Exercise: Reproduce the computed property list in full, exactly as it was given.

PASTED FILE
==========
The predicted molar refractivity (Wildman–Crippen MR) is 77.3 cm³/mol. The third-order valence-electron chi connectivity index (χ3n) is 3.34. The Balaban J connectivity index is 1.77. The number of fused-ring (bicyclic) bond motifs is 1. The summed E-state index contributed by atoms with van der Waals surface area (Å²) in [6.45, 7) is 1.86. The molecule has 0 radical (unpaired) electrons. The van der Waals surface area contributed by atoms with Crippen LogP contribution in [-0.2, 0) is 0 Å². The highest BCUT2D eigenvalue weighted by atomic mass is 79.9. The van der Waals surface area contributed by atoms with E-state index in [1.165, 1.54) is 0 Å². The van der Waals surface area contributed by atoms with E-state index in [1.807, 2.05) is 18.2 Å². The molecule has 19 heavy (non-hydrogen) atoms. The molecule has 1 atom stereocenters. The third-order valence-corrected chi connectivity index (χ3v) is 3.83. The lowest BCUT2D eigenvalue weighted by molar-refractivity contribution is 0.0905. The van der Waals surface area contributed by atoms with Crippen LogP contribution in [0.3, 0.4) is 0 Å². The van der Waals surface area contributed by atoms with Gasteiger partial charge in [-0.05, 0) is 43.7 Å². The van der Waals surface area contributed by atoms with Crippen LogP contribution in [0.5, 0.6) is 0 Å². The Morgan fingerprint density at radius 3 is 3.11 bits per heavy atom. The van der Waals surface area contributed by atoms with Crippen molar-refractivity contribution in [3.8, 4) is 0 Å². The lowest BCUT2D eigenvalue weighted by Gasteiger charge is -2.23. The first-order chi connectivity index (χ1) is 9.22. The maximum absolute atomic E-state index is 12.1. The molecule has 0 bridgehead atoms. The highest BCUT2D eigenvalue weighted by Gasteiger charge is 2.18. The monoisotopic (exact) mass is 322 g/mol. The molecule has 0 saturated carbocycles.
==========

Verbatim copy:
The predicted molar refractivity (Wildman–Crippen MR) is 77.3 cm³/mol. The third-order valence-electron chi connectivity index (χ3n) is 3.34. The Balaban J connectivity index is 1.77. The number of fused-ring (bicyclic) bond motifs is 1. The summed E-state index contributed by atoms with van der Waals surface area (Å²) in [6.45, 7) is 1.86. The molecule has 0 radical (unpaired) electrons. The van der Waals surface area contributed by atoms with Crippen LogP contribution in [-0.2, 0) is 0 Å². The highest BCUT2D eigenvalue weighted by atomic mass is 79.9. The van der Waals surface area contributed by atoms with E-state index in [1.165, 1.54) is 0 Å². The van der Waals surface area contributed by atoms with E-state index in [1.807, 2.05) is 18.2 Å². The molecule has 19 heavy (non-hydrogen) atoms. The molecule has 1 atom stereocenters. The third-order valence-corrected chi connectivity index (χ3v) is 3.83. The lowest BCUT2D eigenvalue weighted by molar-refractivity contribution is 0.0905. The van der Waals surface area contributed by atoms with Crippen LogP contribution in [0.3, 0.4) is 0 Å². The van der Waals surface area contributed by atoms with Gasteiger partial charge in [-0.05, 0) is 43.7 Å². The van der Waals surface area contributed by atoms with Crippen LogP contribution in [0.5, 0.6) is 0 Å². The Morgan fingerprint density at radius 3 is 3.11 bits per heavy atom. The van der Waals surface area contributed by atoms with Crippen molar-refractivity contribution in [3.8, 4) is 0 Å². The lowest BCUT2D eigenvalue weighted by Gasteiger charge is -2.23. The first-order chi connectivity index (χ1) is 9.22. The maximum absolute atomic E-state index is 12.1. The molecule has 0 bridgehead atoms. The highest BCUT2D eigenvalue weighted by Gasteiger charge is 2.18. The monoisotopic (exact) mass is 322 g/mol. The molecule has 0 saturated carbocycles.